In the northern hemisphere, the days get shorter and the darkness seems to win towards the holiday season around November-December.
In this 6-part series I will talk about possible causes of SAD - and what we can do to help!
For many people that darkness extends to their emotions, and they feel gloomy, down and generally miserable. They may be experiencing depression, sleep problems, weight gain, anxiety, joint pain, irritability, stress, or headaches. This is known as Seasonal Affective Disorder (SAD), winter depression, or “Holiday Depression”.
Each week I will talk about one of these issues.
So today here is Cause - and Intervention # 6 addressed:
Many psychologists feel that often people look back over the year and see themselves as failures. Another year is behind you and your personal goals may not have been achieved.
You may not have lost the weight you wanted, you may not have gone to the gym as often as you promised yourself, and you didn't manage to start saving for retirement....
Then there are financial worries, expenses associated with buying Holiday gifts and entertaining others, or with travel expenses.
Relationships can clash when people are together more than usual.
Do you feel like a failure, beating yourself up over not having done what you told yourself you wanted to do?
These thoughts then can lead to a worse mood. So it is no wonder that we don't feel as well during the holidays.
I myself have done that many times in the past before I finally learned to deal with it the right way - by loving yourself and being your own best friend. And there are ways to learn to do just that.
Now that sounds weird. What exactly does this mean?
It means talking back to your Automatic Negative Thoughts (ANT's) in a way so your brain and mind can believe it.
This means writing it out on paper. You may have heard it as cognitive behavioural therapy. Many psychologists are trained in this method and it does work.
If you want to try to do it yourself, I have a worksheet which I use with my clients. Download it below!
Be kind to yourself. Talk good about others, especially when they are not present...
Focus on positive images of the Holidays.
Focus on laughter, love, excitement and hope.
If you follow all 6 tips, you will reduce or avoid your Holiday Depression.
Enjoy your holidays!
If you feel you need help coping with the holidays, please reach out for help. Call a trusted friend or family member, a counselor, a doctor or reach out to us.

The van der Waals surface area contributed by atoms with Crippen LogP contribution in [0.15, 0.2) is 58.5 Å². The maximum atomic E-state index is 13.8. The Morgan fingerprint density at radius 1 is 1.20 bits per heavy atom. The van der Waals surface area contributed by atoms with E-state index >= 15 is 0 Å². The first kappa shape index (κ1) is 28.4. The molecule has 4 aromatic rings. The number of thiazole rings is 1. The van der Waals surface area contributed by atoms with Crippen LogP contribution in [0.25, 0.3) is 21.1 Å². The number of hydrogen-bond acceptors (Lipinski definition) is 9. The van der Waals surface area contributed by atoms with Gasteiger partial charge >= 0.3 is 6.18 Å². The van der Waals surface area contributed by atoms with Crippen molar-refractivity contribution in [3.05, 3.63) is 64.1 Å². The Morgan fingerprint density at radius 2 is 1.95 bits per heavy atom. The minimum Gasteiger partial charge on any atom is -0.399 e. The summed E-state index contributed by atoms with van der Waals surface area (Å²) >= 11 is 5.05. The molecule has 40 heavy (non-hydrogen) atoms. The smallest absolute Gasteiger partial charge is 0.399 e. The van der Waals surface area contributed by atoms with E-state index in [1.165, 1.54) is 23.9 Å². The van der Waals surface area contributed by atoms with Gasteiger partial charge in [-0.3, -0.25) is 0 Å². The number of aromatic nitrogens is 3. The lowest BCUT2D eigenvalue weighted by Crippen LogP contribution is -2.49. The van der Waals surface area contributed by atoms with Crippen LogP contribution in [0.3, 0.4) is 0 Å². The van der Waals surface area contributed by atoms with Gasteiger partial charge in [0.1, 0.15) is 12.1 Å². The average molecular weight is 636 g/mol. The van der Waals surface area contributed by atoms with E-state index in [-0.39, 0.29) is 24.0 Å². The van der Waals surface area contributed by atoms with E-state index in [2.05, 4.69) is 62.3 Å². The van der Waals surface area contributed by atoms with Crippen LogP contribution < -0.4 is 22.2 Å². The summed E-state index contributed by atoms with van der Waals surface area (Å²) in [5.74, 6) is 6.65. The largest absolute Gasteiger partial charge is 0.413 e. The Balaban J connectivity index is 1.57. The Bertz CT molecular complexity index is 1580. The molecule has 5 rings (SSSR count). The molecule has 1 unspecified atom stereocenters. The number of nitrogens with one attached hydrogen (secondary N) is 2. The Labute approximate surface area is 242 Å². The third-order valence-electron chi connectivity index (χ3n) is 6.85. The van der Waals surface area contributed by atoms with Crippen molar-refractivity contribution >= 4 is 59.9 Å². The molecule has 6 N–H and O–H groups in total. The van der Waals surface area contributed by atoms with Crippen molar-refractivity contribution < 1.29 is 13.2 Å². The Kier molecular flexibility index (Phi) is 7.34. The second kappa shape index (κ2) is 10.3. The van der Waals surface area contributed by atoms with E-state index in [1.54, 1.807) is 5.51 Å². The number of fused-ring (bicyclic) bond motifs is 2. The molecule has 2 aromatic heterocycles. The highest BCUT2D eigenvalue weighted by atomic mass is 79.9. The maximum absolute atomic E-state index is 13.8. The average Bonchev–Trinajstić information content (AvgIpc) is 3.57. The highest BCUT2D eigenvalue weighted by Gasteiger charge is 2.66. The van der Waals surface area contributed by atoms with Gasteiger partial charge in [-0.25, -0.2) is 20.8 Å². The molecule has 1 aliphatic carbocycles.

Is it really bad? Are you feeling like hurting yourself? Please go for help right now. Call 9-1-1 or go to the nearest Emergency Room.
Don't give up! There is a light at the end of the tunnel for you, too! Go to my about page and watch the video of my story, and you will get the courage to go for help.
Dr. Christine Sauer, MD,ND(Ger), INHC, CBHC is a German-trained conventional as well as naturopathic physician, a Certified Brain and Mental Health Expert and Coach and a Certified Integrative Nutrition Holistic Health Coach. Through her own journey from successful owner of a large practice in Germany through the abyss of mental and physical health to complete recovery she discovered her unique process to help her clients achieve lasting health and wellness. Her mission is to change the world for the better, one life at a time. Her hobbies are science, learning new things, cooking, gardening and her backyard chickens and dogs.
Seasonal Affective Disorder (SAD) – Lack of Exercise (Part 5)
Seasonal Affective Disorder (SAD) – Part 4 – Too Much Stress…
Seasonal Affective Disorder (SAD) – Part 3 – Lack of Nutrients
Seasonal Affective Disorder (SAD) – Part 2 – Holiday Treats
Seasonal Affective Disorder (SAD) – Worries and Regret (Part 6)
Seasonal Affective Disorder (SAD) – Part 1- Lack of Sunlight
Top 3 Reasons for Fatigue
The Warning Signs Of Stress And What To Do About It
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Dr. Christine Sauer, MD ND (Ger) , Cert. Brain and Mental Health Coach and Expert
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